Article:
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Why attack is the best form of defence for Arsenal this summer

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While the season might be suspended, the work for Mikel Arteta as he looks ahead to his first summer transfer window will only just be starting.

Whether there is the time to finish the current campaign or not, it has been a tough one for the Gunners, and the club will desperate to see its summer rebuild unimpeded by these rather unfortunate external circumstances. Little can be accurately predicted about how the transfer market, contracts and fees will be affected by the global economic factors at play though, and as a result concrete plans are difficult to put in place. Nonetheless, there remains work to be done for Arsenal and they must ensure that through whatever means necessary, they are able to begin the process of strengthening as soon as possible.

Looking at the squad position by position, there appear to be plenty of problem areas, but the centre of defence is perhaps the most glaring. In Sokratis Papstathapoulos, David Luiz and Shkodran Mustafi, the Gunners have too many ageing and mistake-prone defenders, while it remains to be seen what sort of level Rob Holding and Calum Chambers can reach once they have returned from injury. The January arrival of Pablo Mari looks to have been a useful addition and William Saliba will return from his loan spell, but all in all it is a less than complete group.

However, when taking a more holistic look at the squad, other areas appear more pressing. While there is perhaps more quality and potential in midfield than in defence, the absence of a goal threat and a dribbler is evident. Up front, it is hard to see who can be relied upon for regular goals beyond Pierre-Emerick Aubameyang.

Under Arteta there has been a clear defensive improvement and that is in large parts down to the added organisation his coaching has instilled. Arsenal have kept seven clean sheets in all competitions since the Spaniard took over, compared to the six they managed with the same personnel earlier in the season. Mari and Saliba should bolster this unit further when football returns, while the return to full fitness, and potentially top form, of Kieran Tierney and Hector Bellerin should provide an additional boost.

Looking further up the pitch though the issues are more difficult to solve. Dani Ceballos is likely to see his loan spell ended come the summer and Mesut Ozil is entering the final year of his contract. That leaves just Lucas Torreira, Granit Xhaka and Matteo Guendouzi, along with youngsters Joe Willock and Emile Smith-Rowe, as option for the long-term. In Xhaka, Torreira and Guendouzi, you have three players that prefer to play in the double pivot of a 4-2-3-1 formation, although the latter two should adapt well to a midfield three. With Willock, it yet to become clear what role he prefers, while neither Willock of Smith-Rowe have shown enough to suggest they can be regular starters, however highly you rate their respective abilities.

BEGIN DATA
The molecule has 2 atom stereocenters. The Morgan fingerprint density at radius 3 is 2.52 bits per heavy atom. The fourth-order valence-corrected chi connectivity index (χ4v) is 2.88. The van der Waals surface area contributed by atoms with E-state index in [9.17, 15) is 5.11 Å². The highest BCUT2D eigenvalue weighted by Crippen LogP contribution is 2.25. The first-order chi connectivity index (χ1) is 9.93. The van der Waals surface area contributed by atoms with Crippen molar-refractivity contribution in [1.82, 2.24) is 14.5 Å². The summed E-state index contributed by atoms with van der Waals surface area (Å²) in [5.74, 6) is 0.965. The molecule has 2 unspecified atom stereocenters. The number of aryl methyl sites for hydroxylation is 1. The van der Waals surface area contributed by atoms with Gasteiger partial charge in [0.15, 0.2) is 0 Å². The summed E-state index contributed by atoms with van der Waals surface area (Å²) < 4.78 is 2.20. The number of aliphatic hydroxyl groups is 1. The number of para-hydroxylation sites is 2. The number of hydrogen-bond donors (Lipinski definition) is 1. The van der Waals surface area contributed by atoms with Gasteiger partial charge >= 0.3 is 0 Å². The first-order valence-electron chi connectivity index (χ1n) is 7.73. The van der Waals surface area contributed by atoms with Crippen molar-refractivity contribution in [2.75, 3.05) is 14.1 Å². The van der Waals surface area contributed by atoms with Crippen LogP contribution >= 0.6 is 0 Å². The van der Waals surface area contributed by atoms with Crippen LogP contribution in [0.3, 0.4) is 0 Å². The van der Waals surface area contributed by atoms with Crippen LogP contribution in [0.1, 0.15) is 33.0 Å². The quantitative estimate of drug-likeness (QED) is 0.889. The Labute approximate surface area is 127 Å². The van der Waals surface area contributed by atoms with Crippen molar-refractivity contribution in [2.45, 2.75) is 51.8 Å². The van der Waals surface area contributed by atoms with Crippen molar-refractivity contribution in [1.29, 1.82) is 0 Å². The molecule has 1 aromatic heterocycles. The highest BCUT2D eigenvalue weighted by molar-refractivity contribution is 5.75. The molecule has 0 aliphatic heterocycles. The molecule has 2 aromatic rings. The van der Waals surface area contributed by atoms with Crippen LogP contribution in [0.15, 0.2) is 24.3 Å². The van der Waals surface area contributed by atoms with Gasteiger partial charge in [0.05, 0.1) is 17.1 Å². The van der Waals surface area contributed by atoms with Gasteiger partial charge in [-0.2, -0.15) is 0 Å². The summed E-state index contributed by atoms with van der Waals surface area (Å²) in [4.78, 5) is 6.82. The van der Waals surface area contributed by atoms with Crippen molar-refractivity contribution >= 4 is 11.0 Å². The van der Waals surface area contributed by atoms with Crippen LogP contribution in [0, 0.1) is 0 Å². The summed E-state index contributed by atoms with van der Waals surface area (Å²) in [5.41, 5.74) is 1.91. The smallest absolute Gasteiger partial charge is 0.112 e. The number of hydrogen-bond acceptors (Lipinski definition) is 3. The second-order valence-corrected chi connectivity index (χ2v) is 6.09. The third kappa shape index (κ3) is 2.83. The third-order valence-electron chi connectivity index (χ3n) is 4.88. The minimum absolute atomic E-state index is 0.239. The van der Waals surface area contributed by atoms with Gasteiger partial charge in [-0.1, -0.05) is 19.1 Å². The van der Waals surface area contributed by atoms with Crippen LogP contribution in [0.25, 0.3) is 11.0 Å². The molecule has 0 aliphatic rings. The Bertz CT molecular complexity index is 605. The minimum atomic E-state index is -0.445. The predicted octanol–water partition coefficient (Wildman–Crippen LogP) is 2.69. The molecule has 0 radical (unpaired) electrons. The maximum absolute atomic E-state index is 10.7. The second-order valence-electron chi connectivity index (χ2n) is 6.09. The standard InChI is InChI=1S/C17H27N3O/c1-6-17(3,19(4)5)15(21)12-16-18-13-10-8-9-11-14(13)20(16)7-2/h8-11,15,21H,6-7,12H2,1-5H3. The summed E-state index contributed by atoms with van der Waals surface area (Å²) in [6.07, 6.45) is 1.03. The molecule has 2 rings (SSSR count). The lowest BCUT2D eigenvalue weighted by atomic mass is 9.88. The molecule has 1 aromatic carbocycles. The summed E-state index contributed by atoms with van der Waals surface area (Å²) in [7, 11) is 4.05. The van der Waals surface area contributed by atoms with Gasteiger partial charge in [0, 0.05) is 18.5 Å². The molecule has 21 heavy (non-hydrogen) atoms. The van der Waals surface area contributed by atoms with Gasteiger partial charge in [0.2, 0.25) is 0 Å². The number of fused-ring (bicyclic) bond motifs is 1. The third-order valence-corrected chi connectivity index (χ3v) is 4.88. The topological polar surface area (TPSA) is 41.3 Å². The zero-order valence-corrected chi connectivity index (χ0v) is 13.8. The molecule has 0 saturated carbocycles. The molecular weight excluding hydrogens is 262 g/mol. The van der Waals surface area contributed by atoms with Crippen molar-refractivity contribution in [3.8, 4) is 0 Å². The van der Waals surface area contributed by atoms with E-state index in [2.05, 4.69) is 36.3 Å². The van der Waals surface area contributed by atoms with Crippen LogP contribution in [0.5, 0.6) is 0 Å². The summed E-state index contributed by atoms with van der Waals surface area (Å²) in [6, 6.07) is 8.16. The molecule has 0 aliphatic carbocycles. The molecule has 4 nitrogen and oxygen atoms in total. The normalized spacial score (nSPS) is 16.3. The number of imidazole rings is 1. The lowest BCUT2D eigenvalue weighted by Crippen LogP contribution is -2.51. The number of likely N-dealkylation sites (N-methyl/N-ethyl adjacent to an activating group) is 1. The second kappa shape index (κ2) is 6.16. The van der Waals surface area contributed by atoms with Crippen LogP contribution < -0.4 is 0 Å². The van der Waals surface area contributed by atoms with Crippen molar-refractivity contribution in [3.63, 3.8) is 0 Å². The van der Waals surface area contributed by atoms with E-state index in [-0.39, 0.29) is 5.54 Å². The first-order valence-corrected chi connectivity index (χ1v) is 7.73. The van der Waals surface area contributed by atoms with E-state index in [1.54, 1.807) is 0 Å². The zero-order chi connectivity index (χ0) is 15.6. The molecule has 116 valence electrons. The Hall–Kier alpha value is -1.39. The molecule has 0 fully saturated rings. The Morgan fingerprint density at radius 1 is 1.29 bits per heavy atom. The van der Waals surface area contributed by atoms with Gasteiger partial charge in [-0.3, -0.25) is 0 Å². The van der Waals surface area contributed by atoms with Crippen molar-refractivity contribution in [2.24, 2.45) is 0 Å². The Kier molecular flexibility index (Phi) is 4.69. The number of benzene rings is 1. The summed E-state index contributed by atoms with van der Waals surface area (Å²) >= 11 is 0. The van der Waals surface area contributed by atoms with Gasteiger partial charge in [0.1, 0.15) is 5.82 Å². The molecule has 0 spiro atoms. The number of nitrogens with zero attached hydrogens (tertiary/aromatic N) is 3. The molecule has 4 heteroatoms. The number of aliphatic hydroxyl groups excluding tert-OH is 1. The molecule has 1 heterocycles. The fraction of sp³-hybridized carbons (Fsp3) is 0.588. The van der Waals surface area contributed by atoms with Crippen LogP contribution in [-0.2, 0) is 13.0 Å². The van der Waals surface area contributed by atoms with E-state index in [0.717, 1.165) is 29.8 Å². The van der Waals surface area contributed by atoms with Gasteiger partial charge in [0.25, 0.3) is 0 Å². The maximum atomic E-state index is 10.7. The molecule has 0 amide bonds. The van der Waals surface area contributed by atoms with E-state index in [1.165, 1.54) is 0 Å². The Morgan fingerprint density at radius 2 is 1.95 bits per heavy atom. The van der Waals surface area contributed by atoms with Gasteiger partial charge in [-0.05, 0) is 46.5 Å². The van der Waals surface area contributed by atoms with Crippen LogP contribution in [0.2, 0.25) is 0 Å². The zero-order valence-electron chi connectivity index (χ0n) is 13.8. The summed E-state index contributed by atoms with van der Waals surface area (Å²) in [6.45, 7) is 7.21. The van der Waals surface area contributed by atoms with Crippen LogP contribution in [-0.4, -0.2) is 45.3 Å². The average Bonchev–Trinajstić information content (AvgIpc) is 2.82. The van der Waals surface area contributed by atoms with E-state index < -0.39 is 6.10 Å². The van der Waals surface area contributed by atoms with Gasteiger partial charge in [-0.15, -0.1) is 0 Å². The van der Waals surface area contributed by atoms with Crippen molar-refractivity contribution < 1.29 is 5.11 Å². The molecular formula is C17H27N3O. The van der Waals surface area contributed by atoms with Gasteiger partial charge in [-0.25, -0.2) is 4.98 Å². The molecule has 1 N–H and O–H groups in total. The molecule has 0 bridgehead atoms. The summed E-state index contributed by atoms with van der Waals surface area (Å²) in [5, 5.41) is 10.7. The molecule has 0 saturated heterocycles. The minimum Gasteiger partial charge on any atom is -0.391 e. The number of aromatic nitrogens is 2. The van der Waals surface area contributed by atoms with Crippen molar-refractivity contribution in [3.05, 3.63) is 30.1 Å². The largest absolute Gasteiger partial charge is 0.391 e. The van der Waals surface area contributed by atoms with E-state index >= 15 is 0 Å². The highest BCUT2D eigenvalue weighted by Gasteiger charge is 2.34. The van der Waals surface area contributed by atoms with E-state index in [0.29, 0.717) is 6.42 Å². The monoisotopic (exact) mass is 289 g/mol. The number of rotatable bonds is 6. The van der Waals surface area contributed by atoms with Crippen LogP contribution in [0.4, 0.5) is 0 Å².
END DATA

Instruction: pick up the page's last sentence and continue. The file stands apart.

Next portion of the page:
While there are certainly some interesting players at Arteta’s disposable, this midfield group is clearly lacking the mobility, goals and dribbling that is evident at Arsenal’s rivals. These are not attributes that can be adjusted for through system or formation, but rather qualities that will have to be bought. Of course, the club could place all its confidence in Willock and Smith-Rowe, but at this stage in their careers that seems foolish. As a result, signing a proper Aaron Ramsey replacement is a real priority for the summer. Not only will a player of this mould bring the aforementioned qualities, but it will also provide more tactical flexibility, allowing Arteta to switch between a 4-2-3-1, 4-3-3 and a range of three-at-the-back systems.

In attack, the situation is similar, with Bukayo Saka, Nicholas Pepe, Gabriel Martinelli, Reiss Nelson and Eddie Nketiah offering a range of exciting options. However, as of now none of them can be relied on to provide the output of Aubameyang. If Aubameyang is to depart as is likely, replacing his goals must become the number one priority, while there is also a decision to be made with Alexandre Lacazette. This season has been Lacazette’s worst season in terms of xG per 90 minutes since arriving at the Emirates Stadium, and at 28 years old with recent injury issues, it is unlikely his form will improve dramatically next season. Often compared to Liverpool man Roberto Firmino, Lacazette has worse xG and xA per 90 numbers than the Liverpool man throughout the last three seasons and with two years left on his deal, the Frenchman’s value is only likely to fall after this summer.

As a result, there should be serious consideration given to selling Lacazette. If this is a move the club chose to make, finding another offensive player should also become a priority. In total, this means there are, in my eyes anyway, three player profiles the Gunners should look to acquire before centre-back. This is not to say that Arsenal do not need a centre-back, but with resources tight, there are areas where they investment is needed more.

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